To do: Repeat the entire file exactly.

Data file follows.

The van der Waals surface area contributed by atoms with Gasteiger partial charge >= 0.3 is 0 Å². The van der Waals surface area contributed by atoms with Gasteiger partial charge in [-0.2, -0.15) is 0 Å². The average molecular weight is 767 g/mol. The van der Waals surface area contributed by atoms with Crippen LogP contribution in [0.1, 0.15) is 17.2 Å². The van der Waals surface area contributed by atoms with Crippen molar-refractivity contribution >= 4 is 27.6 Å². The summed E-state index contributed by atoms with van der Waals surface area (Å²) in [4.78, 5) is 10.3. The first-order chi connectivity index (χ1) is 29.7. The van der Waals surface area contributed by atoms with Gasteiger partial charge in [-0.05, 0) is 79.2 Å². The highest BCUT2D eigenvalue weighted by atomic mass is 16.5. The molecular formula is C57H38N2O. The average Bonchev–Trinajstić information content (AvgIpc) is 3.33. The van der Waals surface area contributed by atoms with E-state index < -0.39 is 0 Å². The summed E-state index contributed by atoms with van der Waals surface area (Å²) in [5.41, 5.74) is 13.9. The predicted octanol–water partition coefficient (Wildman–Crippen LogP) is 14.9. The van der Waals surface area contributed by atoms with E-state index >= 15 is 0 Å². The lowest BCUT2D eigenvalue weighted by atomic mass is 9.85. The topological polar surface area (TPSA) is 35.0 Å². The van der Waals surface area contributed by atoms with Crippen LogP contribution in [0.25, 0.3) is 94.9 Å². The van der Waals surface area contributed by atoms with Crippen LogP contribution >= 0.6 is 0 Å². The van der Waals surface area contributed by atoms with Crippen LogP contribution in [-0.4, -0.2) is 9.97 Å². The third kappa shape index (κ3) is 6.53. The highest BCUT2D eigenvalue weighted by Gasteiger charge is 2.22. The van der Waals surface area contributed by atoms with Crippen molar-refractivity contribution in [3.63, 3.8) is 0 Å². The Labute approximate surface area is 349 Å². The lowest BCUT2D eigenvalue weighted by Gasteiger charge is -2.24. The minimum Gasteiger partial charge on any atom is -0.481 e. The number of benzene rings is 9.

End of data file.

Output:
The van der Waals surface area contributed by atoms with Gasteiger partial charge >= 0.3 is 0 Å². The van der Waals surface area contributed by atoms with Gasteiger partial charge in [-0.2, -0.15) is 0 Å². The average molecular weight is 767 g/mol. The van der Waals surface area contributed by atoms with Crippen LogP contribution in [0.1, 0.15) is 17.2 Å². The van der Waals surface area contributed by atoms with Crippen molar-refractivity contribution >= 4 is 27.6 Å². The summed E-state index contributed by atoms with van der Waals surface area (Å²) in [4.78, 5) is 10.3. The first-order chi connectivity index (χ1) is 29.7. The van der Waals surface area contributed by atoms with Gasteiger partial charge in [-0.05, 0) is 79.2 Å². The highest BCUT2D eigenvalue weighted by atomic mass is 16.5. The molecular formula is C57H38N2O. The average Bonchev–Trinajstić information content (AvgIpc) is 3.33. The van der Waals surface area contributed by atoms with E-state index < -0.39 is 0 Å². The summed E-state index contributed by atoms with van der Waals surface area (Å²) in [5.41, 5.74) is 13.9. The predicted octanol–water partition coefficient (Wildman–Crippen LogP) is 14.9. The van der Waals surface area contributed by atoms with E-state index >= 15 is 0 Å². The lowest BCUT2D eigenvalue weighted by atomic mass is 9.85. The topological polar surface area (TPSA) is 35.0 Å². The van der Waals surface area contributed by atoms with Crippen LogP contribution in [0.25, 0.3) is 94.9 Å². The van der Waals surface area contributed by atoms with Crippen LogP contribution >= 0.6 is 0 Å². The van der Waals surface area contributed by atoms with Crippen LogP contribution in [-0.4, -0.2) is 9.97 Å². The third kappa shape index (κ3) is 6.53. The highest BCUT2D eigenvalue weighted by Gasteiger charge is 2.22. The van der Waals surface area contributed by atoms with Crippen molar-refractivity contribution in [3.63, 3.8) is 0 Å². The Labute approximate surface area is 349 Å². The lowest BCUT2D eigenvalue weighted by Gasteiger charge is -2.24. The minimum Gasteiger partial charge on any atom is -0.481 e. The number of benzene rings is 9.